The Scousers

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The Scousers was a regular series of sketches from the Harry Enfield's Television Programme BBC comedy show of the early 1990s.

It featured a set of stereotyped Liverpudlian characters or Scousers, "Ga'", "Ba'" and "Te'" (Gary, Barry and Terry) played by Gary Bleasdale, Harry Enfield, Joe McGann, and Mark Moraghan. The original inspiration for the Scousers sketches were Barry Grant and Terry Sullivan, two characters from the Channel 4, soap opera Brookside, set in Liverpool.

The Scousers were usually depicted with Kevin Keegan bubble perm hairstyles and bushy moustaches, wearing shell suits, and speaking in exaggerated Scouse accents. Common catch phrases they came up included "Eh? Eh? Eh?" "Dey do do dat dough don't dey dough" ("They do do that though, don't they though").

Whenever a potential problem or dispute arose, this would result in The Scousers repeating to each other their most famous catch phrase:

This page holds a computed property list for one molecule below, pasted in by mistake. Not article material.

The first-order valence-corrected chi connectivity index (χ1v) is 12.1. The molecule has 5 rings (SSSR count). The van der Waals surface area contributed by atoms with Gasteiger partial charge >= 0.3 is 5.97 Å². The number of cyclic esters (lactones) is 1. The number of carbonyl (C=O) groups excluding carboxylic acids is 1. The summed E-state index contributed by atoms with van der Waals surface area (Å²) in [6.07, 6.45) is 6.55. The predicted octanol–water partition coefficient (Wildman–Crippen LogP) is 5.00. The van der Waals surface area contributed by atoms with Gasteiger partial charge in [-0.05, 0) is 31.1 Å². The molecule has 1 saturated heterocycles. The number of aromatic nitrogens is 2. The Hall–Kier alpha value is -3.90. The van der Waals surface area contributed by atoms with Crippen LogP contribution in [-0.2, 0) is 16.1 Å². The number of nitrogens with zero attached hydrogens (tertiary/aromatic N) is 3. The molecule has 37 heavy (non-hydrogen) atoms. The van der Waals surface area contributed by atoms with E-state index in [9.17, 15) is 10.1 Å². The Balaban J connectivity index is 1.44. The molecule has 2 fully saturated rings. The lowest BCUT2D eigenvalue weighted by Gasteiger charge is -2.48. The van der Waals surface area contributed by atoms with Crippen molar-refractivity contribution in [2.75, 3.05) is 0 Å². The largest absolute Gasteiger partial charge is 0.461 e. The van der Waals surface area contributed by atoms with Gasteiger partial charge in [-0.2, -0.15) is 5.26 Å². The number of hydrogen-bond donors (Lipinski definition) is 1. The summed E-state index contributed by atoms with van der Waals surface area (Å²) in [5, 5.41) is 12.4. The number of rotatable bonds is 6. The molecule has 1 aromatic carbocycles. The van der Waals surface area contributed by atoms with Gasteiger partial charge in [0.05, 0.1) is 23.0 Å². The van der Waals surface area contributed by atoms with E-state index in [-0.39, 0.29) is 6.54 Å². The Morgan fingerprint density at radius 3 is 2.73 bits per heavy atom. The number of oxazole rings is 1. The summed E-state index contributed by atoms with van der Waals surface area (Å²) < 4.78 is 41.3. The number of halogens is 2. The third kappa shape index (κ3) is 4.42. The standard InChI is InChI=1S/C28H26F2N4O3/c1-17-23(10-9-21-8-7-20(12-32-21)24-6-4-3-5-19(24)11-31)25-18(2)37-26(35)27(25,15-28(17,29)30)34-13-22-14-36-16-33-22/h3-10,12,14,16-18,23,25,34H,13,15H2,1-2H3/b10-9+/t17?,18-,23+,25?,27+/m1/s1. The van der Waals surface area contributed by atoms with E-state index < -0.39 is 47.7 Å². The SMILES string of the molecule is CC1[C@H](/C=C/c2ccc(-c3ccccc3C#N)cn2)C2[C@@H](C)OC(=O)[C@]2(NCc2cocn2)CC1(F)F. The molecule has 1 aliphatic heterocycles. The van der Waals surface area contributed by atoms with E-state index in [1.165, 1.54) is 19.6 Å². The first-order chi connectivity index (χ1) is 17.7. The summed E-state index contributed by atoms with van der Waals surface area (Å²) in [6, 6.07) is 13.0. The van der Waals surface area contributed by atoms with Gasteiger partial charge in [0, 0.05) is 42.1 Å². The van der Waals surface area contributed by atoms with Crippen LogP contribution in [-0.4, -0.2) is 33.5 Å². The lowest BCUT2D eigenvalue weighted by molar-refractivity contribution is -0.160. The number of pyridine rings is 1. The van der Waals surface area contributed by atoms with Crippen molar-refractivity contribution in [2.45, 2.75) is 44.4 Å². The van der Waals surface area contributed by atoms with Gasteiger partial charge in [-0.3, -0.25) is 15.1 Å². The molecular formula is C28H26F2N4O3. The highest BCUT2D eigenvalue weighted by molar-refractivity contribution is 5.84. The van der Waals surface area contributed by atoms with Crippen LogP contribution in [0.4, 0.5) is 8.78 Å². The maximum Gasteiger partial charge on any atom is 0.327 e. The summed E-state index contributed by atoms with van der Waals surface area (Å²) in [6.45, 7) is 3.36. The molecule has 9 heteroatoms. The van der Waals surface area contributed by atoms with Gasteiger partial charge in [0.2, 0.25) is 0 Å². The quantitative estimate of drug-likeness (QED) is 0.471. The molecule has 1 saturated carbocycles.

" Eh! Eh! Alright! Alright! Calm down! Calm down!"

This catch phrase was Bleasdale's input as he changed the scripted original, which was "Break it up 'ey, come on, break it up", during the first rehearsal. McGann brought "Dey do dough, don't dey dough" to the sketches. The characters had allegiances to the city's football teams with "Ga'" being an Everton fan while "Ba'" & "Te'" were Liverpool fans. This leads to even more disagreement.

The actors Paul Usher and Brian Regan who played Brookside characters "Barry" and "Terry" also appeared in a "The Scousers" sketch "Terry Gets Married". One of The Scousers re-emerged in Enfield's latest sketch show Harry and Paul.

Influence of "The Scousers"[edit]

Even though the TV series finished over a decade ago, the catchphrases, the haircuts and the dress senses of the characters are still often associated with people from the city of Liverpool.[1][2] Particularly young-to-early-middle-age males, despite such fashions being fairly short-lived and even outdated before the show actually began or the fact that none of it is based on the image of any particular Liverpudlian person.

The characters could also be considered as a forerunner to the Chav stereotype.


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